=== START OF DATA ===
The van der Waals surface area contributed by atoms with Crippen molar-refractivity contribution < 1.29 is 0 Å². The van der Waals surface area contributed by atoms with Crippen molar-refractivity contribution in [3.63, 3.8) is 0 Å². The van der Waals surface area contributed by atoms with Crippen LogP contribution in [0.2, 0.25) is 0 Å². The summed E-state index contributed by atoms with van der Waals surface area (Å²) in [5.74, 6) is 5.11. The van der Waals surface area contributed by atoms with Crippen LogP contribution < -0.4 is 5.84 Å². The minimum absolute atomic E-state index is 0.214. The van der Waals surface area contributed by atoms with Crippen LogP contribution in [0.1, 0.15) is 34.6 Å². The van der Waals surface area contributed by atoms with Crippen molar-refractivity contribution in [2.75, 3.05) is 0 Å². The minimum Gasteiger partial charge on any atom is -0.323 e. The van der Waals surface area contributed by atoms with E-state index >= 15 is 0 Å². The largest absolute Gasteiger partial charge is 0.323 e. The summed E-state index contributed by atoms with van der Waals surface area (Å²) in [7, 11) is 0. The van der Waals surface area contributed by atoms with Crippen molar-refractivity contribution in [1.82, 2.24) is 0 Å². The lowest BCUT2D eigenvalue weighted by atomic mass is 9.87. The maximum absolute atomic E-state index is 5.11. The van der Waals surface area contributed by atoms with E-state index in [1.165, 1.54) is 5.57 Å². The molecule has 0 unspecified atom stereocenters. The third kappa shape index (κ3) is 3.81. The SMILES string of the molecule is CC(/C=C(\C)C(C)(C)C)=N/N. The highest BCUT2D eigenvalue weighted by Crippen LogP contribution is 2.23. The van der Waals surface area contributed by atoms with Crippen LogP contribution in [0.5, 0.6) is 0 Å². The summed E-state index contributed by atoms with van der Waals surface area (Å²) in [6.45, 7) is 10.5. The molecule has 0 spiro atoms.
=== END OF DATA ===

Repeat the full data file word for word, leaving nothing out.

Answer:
The van der Waals surface area contributed by atoms with Crippen molar-refractivity contribution < 1.29 is 0 Å². The van der Waals surface area contributed by atoms with Crippen molar-refractivity contribution in [3.63, 3.8) is 0 Å². The van der Waals surface area contributed by atoms with Crippen LogP contribution in [0.2, 0.25) is 0 Å². The summed E-state index contributed by atoms with van der Waals surface area (Å²) in [5.74, 6) is 5.11. The van der Waals surface area contributed by atoms with Crippen LogP contribution < -0.4 is 5.84 Å². The minimum absolute atomic E-state index is 0.214. The van der Waals surface area contributed by atoms with Crippen LogP contribution in [0.1, 0.15) is 34.6 Å². The van der Waals surface area contributed by atoms with Crippen molar-refractivity contribution in [2.75, 3.05) is 0 Å². The minimum Gasteiger partial charge on any atom is -0.323 e. The van der Waals surface area contributed by atoms with E-state index >= 15 is 0 Å². The largest absolute Gasteiger partial charge is 0.323 e. The summed E-state index contributed by atoms with van der Waals surface area (Å²) in [7, 11) is 0. The van der Waals surface area contributed by atoms with Crippen molar-refractivity contribution in [1.82, 2.24) is 0 Å². The lowest BCUT2D eigenvalue weighted by atomic mass is 9.87. The maximum absolute atomic E-state index is 5.11. The van der Waals surface area contributed by atoms with E-state index in [1.165, 1.54) is 5.57 Å². The molecule has 0 unspecified atom stereocenters. The third kappa shape index (κ3) is 3.81. The SMILES string of the molecule is CC(/C=C(\C)C(C)(C)C)=N/N. The highest BCUT2D eigenvalue weighted by Crippen LogP contribution is 2.23. The van der Waals surface area contributed by atoms with Crippen LogP contribution in [0.5, 0.6) is 0 Å². The summed E-state index contributed by atoms with van der Waals surface area (Å²) in [6.45, 7) is 10.5. The molecule has 0 spiro atoms.